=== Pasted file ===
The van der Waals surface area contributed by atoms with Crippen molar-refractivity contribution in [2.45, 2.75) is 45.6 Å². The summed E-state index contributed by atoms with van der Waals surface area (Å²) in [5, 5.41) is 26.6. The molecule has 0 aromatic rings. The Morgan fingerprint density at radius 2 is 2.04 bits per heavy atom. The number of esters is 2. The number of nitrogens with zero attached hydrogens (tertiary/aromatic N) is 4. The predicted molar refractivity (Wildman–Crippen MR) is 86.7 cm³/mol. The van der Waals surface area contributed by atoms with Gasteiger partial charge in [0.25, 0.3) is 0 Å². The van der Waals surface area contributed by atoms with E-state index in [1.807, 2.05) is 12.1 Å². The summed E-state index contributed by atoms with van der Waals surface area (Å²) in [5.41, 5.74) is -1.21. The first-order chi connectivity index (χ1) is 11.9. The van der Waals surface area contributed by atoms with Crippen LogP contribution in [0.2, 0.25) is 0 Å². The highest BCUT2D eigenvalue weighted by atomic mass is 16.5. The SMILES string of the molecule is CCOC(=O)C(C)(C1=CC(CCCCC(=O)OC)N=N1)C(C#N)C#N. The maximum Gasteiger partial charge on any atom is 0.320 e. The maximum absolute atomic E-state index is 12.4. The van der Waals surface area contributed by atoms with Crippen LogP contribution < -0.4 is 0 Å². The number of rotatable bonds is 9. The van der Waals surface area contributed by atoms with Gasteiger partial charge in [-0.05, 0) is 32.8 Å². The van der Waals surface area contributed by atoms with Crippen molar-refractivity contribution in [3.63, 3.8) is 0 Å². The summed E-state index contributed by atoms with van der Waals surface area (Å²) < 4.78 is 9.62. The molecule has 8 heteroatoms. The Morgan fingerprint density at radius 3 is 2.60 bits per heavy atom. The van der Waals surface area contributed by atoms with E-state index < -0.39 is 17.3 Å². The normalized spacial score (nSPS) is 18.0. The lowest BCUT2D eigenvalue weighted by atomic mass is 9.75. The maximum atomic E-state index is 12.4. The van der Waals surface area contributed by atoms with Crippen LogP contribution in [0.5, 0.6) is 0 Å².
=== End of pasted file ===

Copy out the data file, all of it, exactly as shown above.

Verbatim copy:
The van der Waals surface area contributed by atoms with Crippen molar-refractivity contribution in [2.45, 2.75) is 45.6 Å². The summed E-state index contributed by atoms with van der Waals surface area (Å²) in [5, 5.41) is 26.6. The molecule has 0 aromatic rings. The Morgan fingerprint density at radius 2 is 2.04 bits per heavy atom. The number of esters is 2. The number of nitrogens with zero attached hydrogens (tertiary/aromatic N) is 4. The predicted molar refractivity (Wildman–Crippen MR) is 86.7 cm³/mol. The van der Waals surface area contributed by atoms with Gasteiger partial charge in [0.25, 0.3) is 0 Å². The van der Waals surface area contributed by atoms with E-state index in [1.807, 2.05) is 12.1 Å². The summed E-state index contributed by atoms with van der Waals surface area (Å²) in [5.41, 5.74) is -1.21. The first-order chi connectivity index (χ1) is 11.9. The van der Waals surface area contributed by atoms with Crippen LogP contribution in [0.2, 0.25) is 0 Å². The highest BCUT2D eigenvalue weighted by atomic mass is 16.5. The SMILES string of the molecule is CCOC(=O)C(C)(C1=CC(CCCCC(=O)OC)N=N1)C(C#N)C#N. The maximum Gasteiger partial charge on any atom is 0.320 e. The maximum absolute atomic E-state index is 12.4. The van der Waals surface area contributed by atoms with Crippen LogP contribution < -0.4 is 0 Å². The number of rotatable bonds is 9. The van der Waals surface area contributed by atoms with Gasteiger partial charge in [-0.05, 0) is 32.8 Å². The van der Waals surface area contributed by atoms with Crippen molar-refractivity contribution in [3.63, 3.8) is 0 Å². The summed E-state index contributed by atoms with van der Waals surface area (Å²) < 4.78 is 9.62. The molecule has 8 heteroatoms. The Morgan fingerprint density at radius 3 is 2.60 bits per heavy atom. The van der Waals surface area contributed by atoms with E-state index < -0.39 is 17.3 Å². The normalized spacial score (nSPS) is 18.0. The lowest BCUT2D eigenvalue weighted by atomic mass is 9.75. The maximum atomic E-state index is 12.4. The van der Waals surface area contributed by atoms with Crippen LogP contribution in [0.5, 0.6) is 0 Å².